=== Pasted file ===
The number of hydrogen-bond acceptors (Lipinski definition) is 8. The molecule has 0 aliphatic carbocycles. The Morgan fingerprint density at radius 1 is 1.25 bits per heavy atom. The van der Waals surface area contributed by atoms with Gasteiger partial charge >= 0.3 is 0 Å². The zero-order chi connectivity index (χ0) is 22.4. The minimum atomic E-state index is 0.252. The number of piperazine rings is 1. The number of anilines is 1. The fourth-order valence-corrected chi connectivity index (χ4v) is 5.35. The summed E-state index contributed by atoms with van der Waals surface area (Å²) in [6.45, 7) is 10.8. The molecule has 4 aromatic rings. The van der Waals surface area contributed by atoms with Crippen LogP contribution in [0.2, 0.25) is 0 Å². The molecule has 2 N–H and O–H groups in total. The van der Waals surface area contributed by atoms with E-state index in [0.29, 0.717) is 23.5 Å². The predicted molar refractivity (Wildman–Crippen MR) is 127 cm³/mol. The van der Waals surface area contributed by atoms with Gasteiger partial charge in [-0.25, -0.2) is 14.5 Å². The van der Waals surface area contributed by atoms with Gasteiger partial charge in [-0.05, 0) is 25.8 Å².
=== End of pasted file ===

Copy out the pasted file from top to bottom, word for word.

The number of hydrogen-bond acceptors (Lipinski definition) is 8. The molecule has 0 aliphatic carbocycles. The Morgan fingerprint density at radius 1 is 1.25 bits per heavy atom. The van der Waals surface area contributed by atoms with Gasteiger partial charge >= 0.3 is 0 Å². The zero-order chi connectivity index (χ0) is 22.4. The minimum atomic E-state index is 0.252. The number of piperazine rings is 1. The number of anilines is 1. The fourth-order valence-corrected chi connectivity index (χ4v) is 5.35. The summed E-state index contributed by atoms with van der Waals surface area (Å²) in [6.45, 7) is 10.8. The molecule has 4 aromatic rings. The van der Waals surface area contributed by atoms with Crippen LogP contribution in [0.2, 0.25) is 0 Å². The molecule has 2 N–H and O–H groups in total. The van der Waals surface area contributed by atoms with E-state index in [0.29, 0.717) is 23.5 Å². The predicted molar refractivity (Wildman–Crippen MR) is 127 cm³/mol. The van der Waals surface area contributed by atoms with Gasteiger partial charge in [-0.25, -0.2) is 14.5 Å². The van der Waals surface area contributed by atoms with Gasteiger partial charge in [-0.05, 0) is 25.8 Å².